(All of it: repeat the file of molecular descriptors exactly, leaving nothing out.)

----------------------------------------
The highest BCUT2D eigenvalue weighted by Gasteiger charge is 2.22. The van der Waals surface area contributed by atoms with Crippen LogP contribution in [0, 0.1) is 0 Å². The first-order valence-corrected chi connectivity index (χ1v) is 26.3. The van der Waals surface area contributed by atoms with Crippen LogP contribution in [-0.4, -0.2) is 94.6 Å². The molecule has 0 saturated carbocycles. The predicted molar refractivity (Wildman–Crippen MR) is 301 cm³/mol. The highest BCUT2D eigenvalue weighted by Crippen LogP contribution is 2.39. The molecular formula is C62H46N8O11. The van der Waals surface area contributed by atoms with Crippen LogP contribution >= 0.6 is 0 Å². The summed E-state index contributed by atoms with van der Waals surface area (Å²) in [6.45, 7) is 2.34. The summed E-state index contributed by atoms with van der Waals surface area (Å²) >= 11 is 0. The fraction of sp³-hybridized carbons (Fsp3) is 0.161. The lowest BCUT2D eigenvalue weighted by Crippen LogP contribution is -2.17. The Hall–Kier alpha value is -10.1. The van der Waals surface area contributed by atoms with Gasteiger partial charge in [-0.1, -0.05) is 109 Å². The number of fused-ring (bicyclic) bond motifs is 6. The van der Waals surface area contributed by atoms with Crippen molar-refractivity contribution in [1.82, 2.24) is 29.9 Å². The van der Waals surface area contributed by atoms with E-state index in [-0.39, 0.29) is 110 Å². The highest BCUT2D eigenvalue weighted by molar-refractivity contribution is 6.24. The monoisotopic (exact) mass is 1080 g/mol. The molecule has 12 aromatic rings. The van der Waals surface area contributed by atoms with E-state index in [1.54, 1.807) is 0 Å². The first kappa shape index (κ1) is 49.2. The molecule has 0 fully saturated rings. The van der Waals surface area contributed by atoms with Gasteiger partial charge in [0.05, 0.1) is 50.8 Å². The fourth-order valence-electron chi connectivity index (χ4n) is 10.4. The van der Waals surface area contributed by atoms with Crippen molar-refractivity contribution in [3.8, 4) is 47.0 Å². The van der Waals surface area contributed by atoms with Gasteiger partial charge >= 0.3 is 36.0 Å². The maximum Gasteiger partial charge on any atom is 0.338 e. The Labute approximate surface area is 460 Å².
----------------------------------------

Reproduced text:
The highest BCUT2D eigenvalue weighted by Gasteiger charge is 2.22. The van der Waals surface area contributed by atoms with Crippen LogP contribution in [0, 0.1) is 0 Å². The first-order valence-corrected chi connectivity index (χ1v) is 26.3. The van der Waals surface area contributed by atoms with Crippen LogP contribution in [-0.4, -0.2) is 94.6 Å². The molecule has 0 saturated carbocycles. The predicted molar refractivity (Wildman–Crippen MR) is 301 cm³/mol. The highest BCUT2D eigenvalue weighted by Crippen LogP contribution is 2.39. The molecular formula is C62H46N8O11. The van der Waals surface area contributed by atoms with Crippen LogP contribution >= 0.6 is 0 Å². The summed E-state index contributed by atoms with van der Waals surface area (Å²) in [6.45, 7) is 2.34. The summed E-state index contributed by atoms with van der Waals surface area (Å²) >= 11 is 0. The fraction of sp³-hybridized carbons (Fsp3) is 0.161. The lowest BCUT2D eigenvalue weighted by Crippen LogP contribution is -2.17. The Hall–Kier alpha value is -10.1. The van der Waals surface area contributed by atoms with Gasteiger partial charge in [-0.1, -0.05) is 109 Å². The number of fused-ring (bicyclic) bond motifs is 6. The van der Waals surface area contributed by atoms with Crippen molar-refractivity contribution in [1.82, 2.24) is 29.9 Å². The van der Waals surface area contributed by atoms with E-state index in [-0.39, 0.29) is 110 Å². The highest BCUT2D eigenvalue weighted by molar-refractivity contribution is 6.24. The monoisotopic (exact) mass is 1080 g/mol. The molecule has 12 aromatic rings. The van der Waals surface area contributed by atoms with E-state index in [1.54, 1.807) is 0 Å². The first kappa shape index (κ1) is 49.2. The molecule has 0 fully saturated rings. The van der Waals surface area contributed by atoms with Gasteiger partial charge in [0.05, 0.1) is 50.8 Å². The fourth-order valence-electron chi connectivity index (χ4n) is 10.4. The van der Waals surface area contributed by atoms with Crippen molar-refractivity contribution in [3.8, 4) is 47.0 Å². The van der Waals surface area contributed by atoms with Gasteiger partial charge >= 0.3 is 36.0 Å². The maximum Gasteiger partial charge on any atom is 0.338 e. The Labute approximate surface area is 460 Å².